Condor Tool & Knife CTK3946-8.0HC Primitive Bush Lite Fixed Blade Knife 8.01" 1095 Carbon Steel, Walnut Wood Handles, Welted Leather Sheath

$76.48

MSRP* : $89.98 | You Save* : $13.50 (15%)
Description
CN394680HC: Primitive Bush Lite Knife
Condor Tool & Knife
 
The Primitive Bush Lite Knife is designed for the advanced primitive Bushcraft skills person looking for a very simple, ultra-lightweight long knife that utilizes design features similar to other knives from hunter-gatherer tribes once used. It contains the same behind the belt sheath as the other Primitive Bush line knives. This knife feels at home behind the belt of a breechcloth (Tarzan style) or tucked in cargo pants.

About the Designer

Matt Graham has experience living off the land: he went for a walk one day and ended up spending six months on his own in the wild. He lives in a remote area of southern Utah where he primarily sleeps in rudimentary structures. You may have seen Matt use Condor products on TV. In 2015, Graham and Condor Tool & Knife teamed up to develop a special line of "Primitive Survival Tools", combining Matt's core knowledge of aboriginal skills and pioneer design with Condor's old world hand craftsmanship. The Primitive Survival Series Tools are built tough and will take you to the next level in your adventures.
Specifications
  • Code: 63848
  • Manufacturer Part Number: CTK3946-8.0HC
  • Blade Length: 8.01" (203.2 mm)
  • Handle Length: 5.70" (144.8 mm)
  • Overall Length: 13.71" (348 mm)
  • Blade Thickness: 0.12" (3.0 mm)
  • Blade Material: 1095 High Carbon Steel
  • Blade Style: Drop Point
  • Blade Grind: Convex
  • Blade Finish: Blasted Satin
  • Handle Material: Walnut Wood
  • Sheath: Handcrafted Welted Leather
  • Weight: 7.41 oz. (210 g)
  • Designer: Matt Graham
  • Made in El Salvador

UPC Code: 7417000558050

Wood Handles
Wood Handles Provides a traditional, natural look and feel to a modern tool. Wood absorbs shock well and is popular in axe handles.
Leather Sheath
Leather Sheath Leather is known for its durability and traditional appeal. When compared to Kydex it is preferred for its silence when bumped against other objects, as well as blade retention.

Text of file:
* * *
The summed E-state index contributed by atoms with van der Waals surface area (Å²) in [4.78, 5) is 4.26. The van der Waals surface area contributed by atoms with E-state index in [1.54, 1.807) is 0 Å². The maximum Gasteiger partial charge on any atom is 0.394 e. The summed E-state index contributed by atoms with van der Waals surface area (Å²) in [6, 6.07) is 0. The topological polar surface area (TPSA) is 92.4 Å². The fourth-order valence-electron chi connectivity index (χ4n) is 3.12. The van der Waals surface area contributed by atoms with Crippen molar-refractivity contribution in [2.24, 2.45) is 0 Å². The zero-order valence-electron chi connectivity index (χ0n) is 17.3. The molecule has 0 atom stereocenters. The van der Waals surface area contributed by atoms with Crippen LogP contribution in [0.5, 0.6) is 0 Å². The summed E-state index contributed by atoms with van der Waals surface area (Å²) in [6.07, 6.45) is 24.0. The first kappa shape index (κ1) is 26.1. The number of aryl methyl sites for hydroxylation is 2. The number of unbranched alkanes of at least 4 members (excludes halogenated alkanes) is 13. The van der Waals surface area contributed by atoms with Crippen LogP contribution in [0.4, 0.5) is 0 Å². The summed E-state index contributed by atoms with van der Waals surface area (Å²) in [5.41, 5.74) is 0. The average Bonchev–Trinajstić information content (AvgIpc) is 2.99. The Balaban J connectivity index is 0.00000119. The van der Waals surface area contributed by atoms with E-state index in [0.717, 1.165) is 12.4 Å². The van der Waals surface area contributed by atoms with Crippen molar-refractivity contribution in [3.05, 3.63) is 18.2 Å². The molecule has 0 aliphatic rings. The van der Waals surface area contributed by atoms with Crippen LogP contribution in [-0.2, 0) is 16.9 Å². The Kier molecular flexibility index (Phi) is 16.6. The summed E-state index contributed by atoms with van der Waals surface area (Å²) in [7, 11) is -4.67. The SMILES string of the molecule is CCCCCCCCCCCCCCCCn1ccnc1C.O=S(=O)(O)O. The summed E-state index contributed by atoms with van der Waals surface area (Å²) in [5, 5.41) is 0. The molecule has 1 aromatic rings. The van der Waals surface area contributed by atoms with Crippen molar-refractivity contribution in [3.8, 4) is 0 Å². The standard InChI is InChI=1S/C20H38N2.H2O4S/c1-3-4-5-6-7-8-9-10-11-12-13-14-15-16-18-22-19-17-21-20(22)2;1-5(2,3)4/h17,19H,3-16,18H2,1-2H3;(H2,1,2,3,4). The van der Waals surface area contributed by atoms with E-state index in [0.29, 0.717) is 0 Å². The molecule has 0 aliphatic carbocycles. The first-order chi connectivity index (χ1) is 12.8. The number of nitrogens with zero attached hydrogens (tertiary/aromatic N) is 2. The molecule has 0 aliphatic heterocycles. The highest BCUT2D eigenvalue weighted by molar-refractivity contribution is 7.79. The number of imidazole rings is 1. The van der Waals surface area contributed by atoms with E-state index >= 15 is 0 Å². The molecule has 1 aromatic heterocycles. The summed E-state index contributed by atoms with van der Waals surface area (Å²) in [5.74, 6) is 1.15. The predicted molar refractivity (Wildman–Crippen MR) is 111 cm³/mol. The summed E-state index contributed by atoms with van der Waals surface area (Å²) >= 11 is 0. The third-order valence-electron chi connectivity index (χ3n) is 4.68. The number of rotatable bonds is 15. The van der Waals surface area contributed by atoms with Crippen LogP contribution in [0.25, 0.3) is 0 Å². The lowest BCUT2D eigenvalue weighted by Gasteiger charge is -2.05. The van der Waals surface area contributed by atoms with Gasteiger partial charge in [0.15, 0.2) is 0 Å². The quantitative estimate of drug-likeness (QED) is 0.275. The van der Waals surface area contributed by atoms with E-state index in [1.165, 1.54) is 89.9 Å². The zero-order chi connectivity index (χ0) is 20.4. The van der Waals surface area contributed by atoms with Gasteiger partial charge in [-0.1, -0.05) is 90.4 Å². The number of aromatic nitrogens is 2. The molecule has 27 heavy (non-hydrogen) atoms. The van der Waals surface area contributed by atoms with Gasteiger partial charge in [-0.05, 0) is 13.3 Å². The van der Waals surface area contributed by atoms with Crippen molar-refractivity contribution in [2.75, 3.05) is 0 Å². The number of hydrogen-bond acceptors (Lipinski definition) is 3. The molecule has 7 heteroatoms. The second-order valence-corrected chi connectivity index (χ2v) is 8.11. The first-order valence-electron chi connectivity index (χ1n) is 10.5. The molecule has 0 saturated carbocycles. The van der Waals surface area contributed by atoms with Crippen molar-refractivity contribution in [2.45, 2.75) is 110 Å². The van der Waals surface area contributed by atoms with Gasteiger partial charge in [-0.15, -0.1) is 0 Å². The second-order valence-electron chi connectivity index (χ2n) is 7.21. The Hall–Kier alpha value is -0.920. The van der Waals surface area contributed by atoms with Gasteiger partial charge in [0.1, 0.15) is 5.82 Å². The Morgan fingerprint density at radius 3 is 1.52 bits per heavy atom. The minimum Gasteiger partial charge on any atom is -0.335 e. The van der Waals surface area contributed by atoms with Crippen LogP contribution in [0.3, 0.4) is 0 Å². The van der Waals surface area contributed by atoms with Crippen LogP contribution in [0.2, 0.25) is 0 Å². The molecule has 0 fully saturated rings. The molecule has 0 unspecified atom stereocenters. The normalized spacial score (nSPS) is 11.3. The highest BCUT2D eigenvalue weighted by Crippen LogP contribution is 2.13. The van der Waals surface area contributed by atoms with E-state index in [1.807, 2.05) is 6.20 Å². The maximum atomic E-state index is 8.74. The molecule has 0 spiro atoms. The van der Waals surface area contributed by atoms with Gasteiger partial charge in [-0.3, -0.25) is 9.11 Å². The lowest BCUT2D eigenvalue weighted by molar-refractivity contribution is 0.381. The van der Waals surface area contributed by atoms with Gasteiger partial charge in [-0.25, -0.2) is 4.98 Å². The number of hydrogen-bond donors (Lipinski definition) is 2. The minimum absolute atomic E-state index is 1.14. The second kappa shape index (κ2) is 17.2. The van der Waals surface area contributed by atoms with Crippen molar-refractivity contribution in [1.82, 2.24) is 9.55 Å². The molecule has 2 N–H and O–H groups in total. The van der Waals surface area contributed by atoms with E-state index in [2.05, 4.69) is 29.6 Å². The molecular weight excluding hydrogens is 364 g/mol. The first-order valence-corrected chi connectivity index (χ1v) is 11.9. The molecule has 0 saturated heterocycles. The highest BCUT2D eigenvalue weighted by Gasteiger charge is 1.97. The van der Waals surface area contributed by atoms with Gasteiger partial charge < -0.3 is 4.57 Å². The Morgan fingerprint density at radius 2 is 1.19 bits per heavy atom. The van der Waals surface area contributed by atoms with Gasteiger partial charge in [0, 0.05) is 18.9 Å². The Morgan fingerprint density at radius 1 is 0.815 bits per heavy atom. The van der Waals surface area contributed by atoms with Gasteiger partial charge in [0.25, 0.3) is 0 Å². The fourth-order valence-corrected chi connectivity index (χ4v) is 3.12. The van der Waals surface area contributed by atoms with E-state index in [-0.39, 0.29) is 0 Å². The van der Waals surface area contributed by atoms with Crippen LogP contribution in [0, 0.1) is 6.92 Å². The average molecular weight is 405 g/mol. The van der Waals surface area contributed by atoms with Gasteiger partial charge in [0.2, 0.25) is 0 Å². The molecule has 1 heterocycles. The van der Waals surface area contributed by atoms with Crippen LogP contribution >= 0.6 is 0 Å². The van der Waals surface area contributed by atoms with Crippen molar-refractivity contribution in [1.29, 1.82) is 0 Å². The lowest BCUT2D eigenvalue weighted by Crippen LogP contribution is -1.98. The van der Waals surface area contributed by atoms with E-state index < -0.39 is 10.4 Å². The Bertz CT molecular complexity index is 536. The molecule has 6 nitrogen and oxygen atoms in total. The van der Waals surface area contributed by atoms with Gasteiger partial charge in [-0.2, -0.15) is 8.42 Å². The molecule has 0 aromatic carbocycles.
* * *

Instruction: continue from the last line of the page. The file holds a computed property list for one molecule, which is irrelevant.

1095 Carbon Steel
1095 Carbon Steel An excellent hard use steel, 1095 is a primary choice for camping and larger fixed blade knives for its extreme toughness and ability to hold an edge. Corrosion resistance is very limited with this steel (it will rust) and most blades come with a coating to prevent premature rusting.
Condor Tool & Knife CTK3946-8.0HC Primitive Bush Lite Fixed Blade Knife 8.01" 1095 Carbon Steel, Walnut Wood Handles, Welted Leather Sheathrated 3.000 stars out of 5 (1 review)
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Condor Tool & Knife CTK3946-8.0HC Primitive Bush Lite Fixed Blade Knife 8.01" 1095 Carbon Steel, Walnut Wood Handles, Welted Leather Sheath
rated 3 stars out of 5
James
New Joisey
Oct 21, 2019
Pros: Blade Material, Weight, None
Cons: Blade Sharpness, Overall Quality, Handle Material, Sheath/Scabbard, Weight, Finish
Nice concept, but the execution is a little rough
Seems to be a combination of a bushcraft knife and a mini machete, assuming there is such a thing of course. I like different however so I was instantly drawn to it. As the name implies, this really is a lite knife. On the one hand that's a good thing as you won't get fatigued using it for long periods of time. On the other hand it's a bad thing because why would you want an 8" blade that wasn't a chopper? A bit schizophrenic if you ask me. The Primitive Bush Lite has a highish scandi grind; the profile is too tall to be considered a true scandi but it's not a saber grind either. A bit schizophrenic here as well. The edge on mine came pretty sharp but the spine is not. Why would Matt Graham design a knife without a sharp spine? Seems unlikely given his predilections. The handle is quite long - a good thing when you have XL hands like I do - but it is paper thin and not very tall so it's best for adult males with medium sized hands. You might get away with it if you have large hands, but even then it could prove to be a struggle maintaining a secure grip. The scales are supposed to be made from walnut but it sure doesn't feel like any type of wood I've used in the past. It has a stick tang so hard use may be out of the question, but I don't have enough time with it just yet to say for certain. Sheath is typical Matt Graham, which means no belt loop or anything else you've grown accustom to. Thus far I've struggled to acclimate myself with it as cross-draw seems to be the only option because you need two hands to extract it. For me that's proven awkward, so I'm not sure this will ever work, but I'm going to practice some more before I draw my final conclusion. Of course being a Condor knife there are quality issues, there are always QC problems with Condor knives. On my particular knife there are streams of dried glue oozing from the handle scales onto the blade flats, one of which is about 3 inches long. The edge grind is not very even, and the sheath is made from donkey-class leather. I guess for $76 expectations must be kept in check, especially when you consider the track record of the manufacturer, but it would be nice if obvious flaws were caught before shipment.

 

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